U.S. backs Taiwan's full APEC membership: U.S. official

09/26/2018 11:37 AM
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Matthew J. Matthews, deputy assistant secretary and U.S. senior 
official for APEC
Matthew J. Matthews, deputy assistant secretary and U.S. senior official for APEC

Taipei, Sept. 26 (CNA) The United States has always been supportive of Taiwan's full membership in the Asia-Pacific Economic Cooperation (APEC) and is making sure its membership will not be compromised, a visiting U.S. official said Tuesday.

"The United States always is supportive of ensuring that Taiwan's full membership (in APEC) is never impeded, and I think there are many other economies who feel the same way and have the same reaction," Matthew J. Matthews, deputy assistant secretary and U.S. senior official for APEC, told CNA during an interview in Taipei.

Matthews was asked to comment on a report Tuesday citing Foreign Minister Joseph Wu (吳釗燮) as saying that China was attempting to block Taiwan's participation in the annual 2018 APEC meeting in Papua New Guinea in November.

China has stepped up efforts to suppress Taiwan in the diplomatic sphere by luring away Taiwan's diplomatic allies and trying to block Taiwan's participation in international forums, including APEC, Wu charged in an interview with the Chinese-language Liberty Times.

He accused Beijing of trying to introduce its "one-China" principle, which sees Taiwan as part of its territory, into APEC's operating framework, but did not offer any specifics.

Beijing's move, however, was rejected by the U.S. and Japan, the newspaper cited Democratic Progressive Party (DPP) lawmaker Wang Ting-yu (王定宇) as saying.

Though Matthews did not directly confirm that the U.S. and Japan blocked the proposal, the senior U.S. official did stress the ongoing support among Washington and other countries for Taiwan's full membership in APEC.

"APEC members are supportive of Taiwan because Taiwan is a constructive participant in APEC, and it adheres to its requirements within APEC," Matthews said.

Taiwan actually brings "very positive capabilities" to bear in the discussions and the work done in APEC, according to Matthews.

"What are we doing in APEC? We're basically trying to reduce barriers to trade and investment to create greater prosperity in the region, and Taiwan has a lot of best practices and a lot of capabilities that help us do that," he said.

Taiwan joined APEC as a full member under the name Chinese Taipei in 1991 and has played an active role in the annual meetings, seeking to enhance interaction with the other 20 member economies, according to Taiwan's Foreign Ministry.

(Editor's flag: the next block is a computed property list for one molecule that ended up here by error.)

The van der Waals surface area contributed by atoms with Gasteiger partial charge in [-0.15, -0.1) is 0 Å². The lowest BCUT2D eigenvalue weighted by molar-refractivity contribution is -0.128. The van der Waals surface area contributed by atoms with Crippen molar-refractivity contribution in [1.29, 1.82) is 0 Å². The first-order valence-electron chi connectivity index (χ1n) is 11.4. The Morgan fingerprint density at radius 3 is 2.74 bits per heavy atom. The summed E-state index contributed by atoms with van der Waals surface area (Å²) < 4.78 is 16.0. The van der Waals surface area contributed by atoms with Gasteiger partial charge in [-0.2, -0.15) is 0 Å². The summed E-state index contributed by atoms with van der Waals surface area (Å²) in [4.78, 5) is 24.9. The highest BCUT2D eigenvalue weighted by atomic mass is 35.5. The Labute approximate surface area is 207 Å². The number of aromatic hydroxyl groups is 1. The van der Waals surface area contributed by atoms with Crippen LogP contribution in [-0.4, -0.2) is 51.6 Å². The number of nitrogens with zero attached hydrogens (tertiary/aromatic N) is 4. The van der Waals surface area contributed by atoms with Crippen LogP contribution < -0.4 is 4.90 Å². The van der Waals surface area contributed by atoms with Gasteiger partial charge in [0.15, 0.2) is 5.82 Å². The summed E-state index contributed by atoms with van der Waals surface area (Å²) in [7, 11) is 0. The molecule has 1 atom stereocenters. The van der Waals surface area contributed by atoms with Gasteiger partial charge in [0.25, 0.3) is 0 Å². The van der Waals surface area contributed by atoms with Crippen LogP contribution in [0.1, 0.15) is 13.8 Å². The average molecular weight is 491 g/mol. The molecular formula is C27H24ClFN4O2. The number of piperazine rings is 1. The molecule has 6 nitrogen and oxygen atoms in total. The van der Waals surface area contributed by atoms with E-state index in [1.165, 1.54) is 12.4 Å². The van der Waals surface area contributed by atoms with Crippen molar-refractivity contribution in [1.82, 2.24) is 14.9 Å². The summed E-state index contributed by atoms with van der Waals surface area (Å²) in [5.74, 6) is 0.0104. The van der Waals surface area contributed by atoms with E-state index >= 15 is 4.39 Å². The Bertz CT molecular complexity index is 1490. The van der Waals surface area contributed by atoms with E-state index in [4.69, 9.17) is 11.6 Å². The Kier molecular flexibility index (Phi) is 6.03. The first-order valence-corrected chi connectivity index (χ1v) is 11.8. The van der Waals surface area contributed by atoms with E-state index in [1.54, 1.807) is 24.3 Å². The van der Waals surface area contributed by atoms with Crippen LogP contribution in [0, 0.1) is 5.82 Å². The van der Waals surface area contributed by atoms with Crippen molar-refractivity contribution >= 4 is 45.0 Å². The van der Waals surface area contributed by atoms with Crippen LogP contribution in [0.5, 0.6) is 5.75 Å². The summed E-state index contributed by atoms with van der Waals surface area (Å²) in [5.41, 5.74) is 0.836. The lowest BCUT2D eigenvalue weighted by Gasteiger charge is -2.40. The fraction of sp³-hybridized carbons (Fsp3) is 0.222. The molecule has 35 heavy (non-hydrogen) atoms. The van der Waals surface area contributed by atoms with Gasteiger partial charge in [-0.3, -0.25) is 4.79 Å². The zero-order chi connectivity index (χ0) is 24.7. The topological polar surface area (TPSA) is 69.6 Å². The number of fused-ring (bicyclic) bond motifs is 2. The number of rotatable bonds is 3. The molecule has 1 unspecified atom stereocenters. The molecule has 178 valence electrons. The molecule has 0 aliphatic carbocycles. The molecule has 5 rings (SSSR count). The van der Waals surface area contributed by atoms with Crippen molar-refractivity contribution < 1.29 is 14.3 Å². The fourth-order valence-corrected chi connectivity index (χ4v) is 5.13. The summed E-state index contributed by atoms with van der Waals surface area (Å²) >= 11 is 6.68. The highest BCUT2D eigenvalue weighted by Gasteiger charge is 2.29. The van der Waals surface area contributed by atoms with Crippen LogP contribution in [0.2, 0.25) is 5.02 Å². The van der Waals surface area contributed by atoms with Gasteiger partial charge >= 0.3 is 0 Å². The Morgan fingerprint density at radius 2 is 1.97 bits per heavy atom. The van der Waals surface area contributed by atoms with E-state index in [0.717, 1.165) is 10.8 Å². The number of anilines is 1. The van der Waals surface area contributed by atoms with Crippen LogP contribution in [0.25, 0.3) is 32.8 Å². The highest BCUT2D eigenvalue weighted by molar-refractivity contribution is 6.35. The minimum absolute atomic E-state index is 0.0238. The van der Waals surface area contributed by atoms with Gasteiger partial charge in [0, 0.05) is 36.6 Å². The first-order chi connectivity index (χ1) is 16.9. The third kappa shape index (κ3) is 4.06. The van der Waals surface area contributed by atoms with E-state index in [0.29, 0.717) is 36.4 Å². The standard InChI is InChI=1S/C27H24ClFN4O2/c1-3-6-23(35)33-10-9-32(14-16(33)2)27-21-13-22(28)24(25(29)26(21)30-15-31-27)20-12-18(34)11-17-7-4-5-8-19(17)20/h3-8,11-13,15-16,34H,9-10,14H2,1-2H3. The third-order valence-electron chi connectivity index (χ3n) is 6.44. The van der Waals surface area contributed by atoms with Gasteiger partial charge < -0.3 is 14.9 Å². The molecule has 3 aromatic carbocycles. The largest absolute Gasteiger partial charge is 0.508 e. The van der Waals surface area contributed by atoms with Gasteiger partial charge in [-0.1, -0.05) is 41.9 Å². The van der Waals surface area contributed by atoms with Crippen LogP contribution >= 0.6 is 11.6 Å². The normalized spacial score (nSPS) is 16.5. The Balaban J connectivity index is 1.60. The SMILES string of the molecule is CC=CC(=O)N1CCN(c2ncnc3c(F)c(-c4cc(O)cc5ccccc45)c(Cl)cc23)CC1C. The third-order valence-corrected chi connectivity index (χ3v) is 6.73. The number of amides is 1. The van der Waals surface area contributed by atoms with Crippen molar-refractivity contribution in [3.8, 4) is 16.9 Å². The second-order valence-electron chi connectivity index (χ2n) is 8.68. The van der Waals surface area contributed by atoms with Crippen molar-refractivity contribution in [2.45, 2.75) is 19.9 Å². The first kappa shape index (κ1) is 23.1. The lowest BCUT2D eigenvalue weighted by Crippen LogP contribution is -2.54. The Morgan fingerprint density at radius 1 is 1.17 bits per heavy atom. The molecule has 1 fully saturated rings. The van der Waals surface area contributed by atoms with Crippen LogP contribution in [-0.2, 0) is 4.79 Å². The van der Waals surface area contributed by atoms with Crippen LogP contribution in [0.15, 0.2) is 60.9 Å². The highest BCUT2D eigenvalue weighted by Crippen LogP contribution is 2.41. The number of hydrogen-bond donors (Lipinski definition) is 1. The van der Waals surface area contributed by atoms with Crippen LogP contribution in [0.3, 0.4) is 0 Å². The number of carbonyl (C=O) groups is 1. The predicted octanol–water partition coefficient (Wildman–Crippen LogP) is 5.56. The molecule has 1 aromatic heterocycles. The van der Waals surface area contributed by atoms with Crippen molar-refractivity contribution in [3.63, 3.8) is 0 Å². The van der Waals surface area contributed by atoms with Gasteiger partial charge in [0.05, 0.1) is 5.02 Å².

During his visit to Taiwan that was scheduled to conclude later Wednesday, Matthews said he will meet with authorities here to discuss this year's APEC priorities and other trade and economic matters of mutual concern.

Some of the issues to be discussed include digital trade in a digital economy to ensure a free and open digital economy throughout the APEC region, he said.

The U.S. and Taiwan are also working on trade facilitation and empowering women economically within the APEC framework so that the benefit of economic activity can be spread as broadly as possible across APEC economies.

Matthews said he met with the Taiwanese delegation at the APEC Women and the Economy Forum held in early September in Papua New Guinea to discuss various topics.

One of the top priorities is for Taiwan and the U.S. to help Chile, the 2019 APEC host, on a special program for Women in STEM -- science, technology, engineering and mathematics -- the official said.

"We have a lot of specialists in that area in the United States, but so does Taiwan because Taiwan is a high-tech powerhouse, an engineering powerhouse, so we discussed how we can both work together to support Chile in making sure they have a very successful Women in STEM program next year," he said.

Matthews assumed his position as deputy assistant secretary of state for Australia, New Zealand and the Pacific Islands and concurrently as senior official for APEC on June 16, 2015.

Matthews has also served in Taiwan twice, as deputy chief of American Institute in Taiwan's Economic Office (1998-2001) and as its science and technology officer (1989-1992).

(By Joseph Yeh)


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